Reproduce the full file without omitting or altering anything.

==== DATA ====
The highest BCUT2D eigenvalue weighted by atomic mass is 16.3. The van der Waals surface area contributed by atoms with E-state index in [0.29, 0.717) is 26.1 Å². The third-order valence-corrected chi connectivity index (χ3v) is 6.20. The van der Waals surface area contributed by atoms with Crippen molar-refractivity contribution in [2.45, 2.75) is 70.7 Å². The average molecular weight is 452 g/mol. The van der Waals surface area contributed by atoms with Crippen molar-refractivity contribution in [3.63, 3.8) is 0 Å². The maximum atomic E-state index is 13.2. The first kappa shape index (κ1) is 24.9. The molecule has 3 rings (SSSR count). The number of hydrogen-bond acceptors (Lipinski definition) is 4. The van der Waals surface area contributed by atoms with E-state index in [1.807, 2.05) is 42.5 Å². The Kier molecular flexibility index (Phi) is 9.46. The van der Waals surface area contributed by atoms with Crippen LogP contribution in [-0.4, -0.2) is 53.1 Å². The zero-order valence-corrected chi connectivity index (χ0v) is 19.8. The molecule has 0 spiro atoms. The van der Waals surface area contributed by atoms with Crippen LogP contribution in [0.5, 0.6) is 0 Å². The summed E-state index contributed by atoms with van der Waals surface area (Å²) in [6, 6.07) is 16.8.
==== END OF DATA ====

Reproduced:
The highest BCUT2D eigenvalue weighted by atomic mass is 16.3. The van der Waals surface area contributed by atoms with E-state index in [0.29, 0.717) is 26.1 Å². The third-order valence-corrected chi connectivity index (χ3v) is 6.20. The van der Waals surface area contributed by atoms with Crippen molar-refractivity contribution in [2.45, 2.75) is 70.7 Å². The average molecular weight is 452 g/mol. The van der Waals surface area contributed by atoms with Crippen molar-refractivity contribution in [3.63, 3.8) is 0 Å². The maximum atomic E-state index is 13.2. The first kappa shape index (κ1) is 24.9. The molecule has 3 rings (SSSR count). The number of hydrogen-bond acceptors (Lipinski definition) is 4. The van der Waals surface area contributed by atoms with E-state index in [1.807, 2.05) is 42.5 Å². The Kier molecular flexibility index (Phi) is 9.46. The van der Waals surface area contributed by atoms with Crippen LogP contribution in [-0.4, -0.2) is 53.1 Å². The zero-order valence-corrected chi connectivity index (χ0v) is 19.8. The molecule has 0 spiro atoms. The van der Waals surface area contributed by atoms with Crippen LogP contribution in [0.5, 0.6) is 0 Å². The summed E-state index contributed by atoms with van der Waals surface area (Å²) in [6, 6.07) is 16.8.